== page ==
What exactly is a ‘colour revolution’?


What exactly is a ‘colour revolution’?

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3 Answers

Anonymous 0 Comments


Anonymous 0 Comments

Color revolutions aren’t exactly a specific type of revolution at least not academically.

It’s more about the fact that some revolutions especially located in the former soviet republics have come to be associated with colors as names.

One of the first and most famous of these is the velvet revolution in Czechoslovakia.

Anonymous 0 Comments

Colour revolutions are a group of revolutions that primarily happened in the post-Soviet space in the mid-2000s. The best known examples are the Rose revolution in Georgia in 2003 and the Orange revolution in Ukraine in 2004. The name of a colour or a flower was adopted as a symbol by the political opposition to the then incumbent leader, which gave these revolutions their name. Their (relative) success inspired political opposition in other post-Soviet countries, as well as in Asia and the Middle East, to try something similar.

Usually, there was an incumbent leader who had become the leader of a country (shortly) after the Communists were forced out, though he might have been a member of the political elites during Soviet times. He may have been elected by a majority of the population initially, after independence from the USSR, by styling himself as a liberal and a bit nationalist reformer. But after a decade in power it is clear that he has built a semi-autocratic state where all the wealth and power are concentrated in the hands of the oligarchs and there is widespread corruption. So, a large portion of the population wants to vote him out of office. But the president in charge does not want to go, so he falsifies elections, perhaps by ballot stuffing or selectively jailing popular opposition candidates.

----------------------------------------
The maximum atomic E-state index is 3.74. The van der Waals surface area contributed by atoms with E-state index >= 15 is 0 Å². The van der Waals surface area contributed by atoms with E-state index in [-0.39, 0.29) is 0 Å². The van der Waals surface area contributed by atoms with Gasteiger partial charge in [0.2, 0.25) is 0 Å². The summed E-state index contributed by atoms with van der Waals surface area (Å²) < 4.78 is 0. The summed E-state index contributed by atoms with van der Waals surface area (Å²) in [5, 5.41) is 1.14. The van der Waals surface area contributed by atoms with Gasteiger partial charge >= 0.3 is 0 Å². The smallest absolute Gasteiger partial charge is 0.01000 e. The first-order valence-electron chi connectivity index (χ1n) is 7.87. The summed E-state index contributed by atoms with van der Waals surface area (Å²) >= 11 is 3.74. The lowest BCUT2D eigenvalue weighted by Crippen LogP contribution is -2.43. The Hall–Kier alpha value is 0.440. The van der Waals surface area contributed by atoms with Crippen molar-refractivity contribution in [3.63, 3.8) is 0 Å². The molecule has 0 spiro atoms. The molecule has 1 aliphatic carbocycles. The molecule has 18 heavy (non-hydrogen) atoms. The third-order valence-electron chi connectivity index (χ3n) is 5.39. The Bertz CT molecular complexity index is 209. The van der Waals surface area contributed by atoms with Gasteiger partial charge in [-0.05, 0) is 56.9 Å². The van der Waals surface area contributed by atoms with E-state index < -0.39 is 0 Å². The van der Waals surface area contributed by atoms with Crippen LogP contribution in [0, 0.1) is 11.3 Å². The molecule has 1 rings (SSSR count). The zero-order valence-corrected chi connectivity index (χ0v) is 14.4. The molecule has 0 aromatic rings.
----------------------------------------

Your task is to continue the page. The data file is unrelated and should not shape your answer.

So what can the population and political opposition do? Well, during elections they can try to monitor the elections and report on any electoral shenanigans to the rest of society, as well as mobilising large groups of regular people to take to the streets of the (capital) city. Large scale popular but non-violent protests damage the legitimacy of the sitting president and if there is a strong and united political opposition the political elites may decide to turn their back on the sitting president and endorse one of the leaders of the opposition instead. Some of these sitting presidents decide to use large scale violence against protesters, but others see the writing on the wall, especially if (riot) police and army decide to not carry out the orders to repress the protesters and so they flee.

While this sort of revolution may be an inspiration for democratically minded people elsewhere in the region and in the West, the autocratic presidents of neighbouring countries are deeply concerned. What if this happens to them? So they devise all of kind of ways to make it less likely that such an opposition can form and try to either demobilise the population or mobilise them in their favour. This often involves designating political opposition candidates as ‘foreign agents’ or ‘enemies of the people’, sent by the ‘imperialist West’ to foment unrest and bring down the nation. They shut down any domestic civil society organizations and instead set up state-led youth organizations, where they can indoctrinate them with more useful political beliefs.

How a colour revolution plays out exactly depends on the country, the popularity of the incumbent leader, his connections within the political and ecomic elites and the unity and strength of the political opposition, as well as the (non-)willingness of the security apparatus to put down any protests violently. Finally, the new leaders may prove to be just as incompetent or corrupt as the old one …

If you need a more academic answer, you can read the introduction of Ó Beacháin, D. & Polese, A. (eds.) (2010). *The Colour Revolutions in the Fomer Soviet Republics: Successes and failures.* Routledge.